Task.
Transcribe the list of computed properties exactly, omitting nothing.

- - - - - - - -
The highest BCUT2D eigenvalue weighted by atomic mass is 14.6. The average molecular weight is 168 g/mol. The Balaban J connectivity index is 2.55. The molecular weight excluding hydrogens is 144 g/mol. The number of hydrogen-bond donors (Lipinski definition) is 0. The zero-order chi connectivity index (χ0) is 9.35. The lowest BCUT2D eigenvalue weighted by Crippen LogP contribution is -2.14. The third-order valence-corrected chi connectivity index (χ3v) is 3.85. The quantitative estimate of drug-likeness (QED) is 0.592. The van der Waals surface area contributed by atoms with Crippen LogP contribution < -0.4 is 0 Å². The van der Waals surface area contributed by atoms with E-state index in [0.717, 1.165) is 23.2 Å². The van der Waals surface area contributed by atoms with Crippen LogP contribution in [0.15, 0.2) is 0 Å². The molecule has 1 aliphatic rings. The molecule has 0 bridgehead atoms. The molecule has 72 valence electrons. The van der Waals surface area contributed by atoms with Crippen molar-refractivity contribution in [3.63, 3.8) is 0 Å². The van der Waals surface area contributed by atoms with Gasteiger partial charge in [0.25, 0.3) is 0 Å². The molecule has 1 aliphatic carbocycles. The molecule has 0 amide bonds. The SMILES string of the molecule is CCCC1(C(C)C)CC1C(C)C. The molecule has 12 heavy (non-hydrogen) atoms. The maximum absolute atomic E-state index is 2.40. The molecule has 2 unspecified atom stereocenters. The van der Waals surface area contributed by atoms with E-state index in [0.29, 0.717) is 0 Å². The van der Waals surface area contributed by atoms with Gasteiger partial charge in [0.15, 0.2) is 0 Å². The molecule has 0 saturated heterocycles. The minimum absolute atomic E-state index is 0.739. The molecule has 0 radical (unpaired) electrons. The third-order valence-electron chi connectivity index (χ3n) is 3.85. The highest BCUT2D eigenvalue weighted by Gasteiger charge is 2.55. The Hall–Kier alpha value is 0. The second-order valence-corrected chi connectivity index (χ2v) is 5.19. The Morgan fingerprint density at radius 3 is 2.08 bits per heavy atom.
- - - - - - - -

The highest BCUT2D eigenvalue weighted by atomic mass is 14.6. The average molecular weight is 168 g/mol. The Balaban J connectivity index is 2.55. The molecular weight excluding hydrogens is 144 g/mol. The number of hydrogen-bond donors (Lipinski definition) is 0. The zero-order chi connectivity index (χ0) is 9.35. The lowest BCUT2D eigenvalue weighted by Crippen LogP contribution is -2.14. The third-order valence-corrected chi connectivity index (χ3v) is 3.85. The quantitative estimate of drug-likeness (QED) is 0.592. The van der Waals surface area contributed by atoms with Crippen LogP contribution < -0.4 is 0 Å². The van der Waals surface area contributed by atoms with E-state index in [0.717, 1.165) is 23.2 Å². The van der Waals surface area contributed by atoms with Crippen LogP contribution in [0.15, 0.2) is 0 Å². The molecule has 1 aliphatic rings. The molecule has 0 bridgehead atoms. The molecule has 72 valence electrons. The van der Waals surface area contributed by atoms with Crippen molar-refractivity contribution in [3.63, 3.8) is 0 Å². The van der Waals surface area contributed by atoms with Gasteiger partial charge in [0.25, 0.3) is 0 Å². The molecule has 1 aliphatic carbocycles. The molecule has 0 amide bonds. The SMILES string of the molecule is CCCC1(C(C)C)CC1C(C)C. The molecule has 12 heavy (non-hydrogen) atoms. The maximum absolute atomic E-state index is 2.40. The molecule has 2 unspecified atom stereocenters. The van der Waals surface area contributed by atoms with E-state index in [0.29, 0.717) is 0 Å². The van der Waals surface area contributed by atoms with Gasteiger partial charge in [0.15, 0.2) is 0 Å². The molecule has 0 saturated heterocycles. The minimum absolute atomic E-state index is 0.739. The molecule has 0 radical (unpaired) electrons. The third-order valence-electron chi connectivity index (χ3n) is 3.85. The highest BCUT2D eigenvalue weighted by Gasteiger charge is 2.55. The Hall–Kier alpha value is 0. The second-order valence-corrected chi connectivity index (χ2v) is 5.19. The Morgan fingerprint density at radius 3 is 2.08 bits per heavy atom.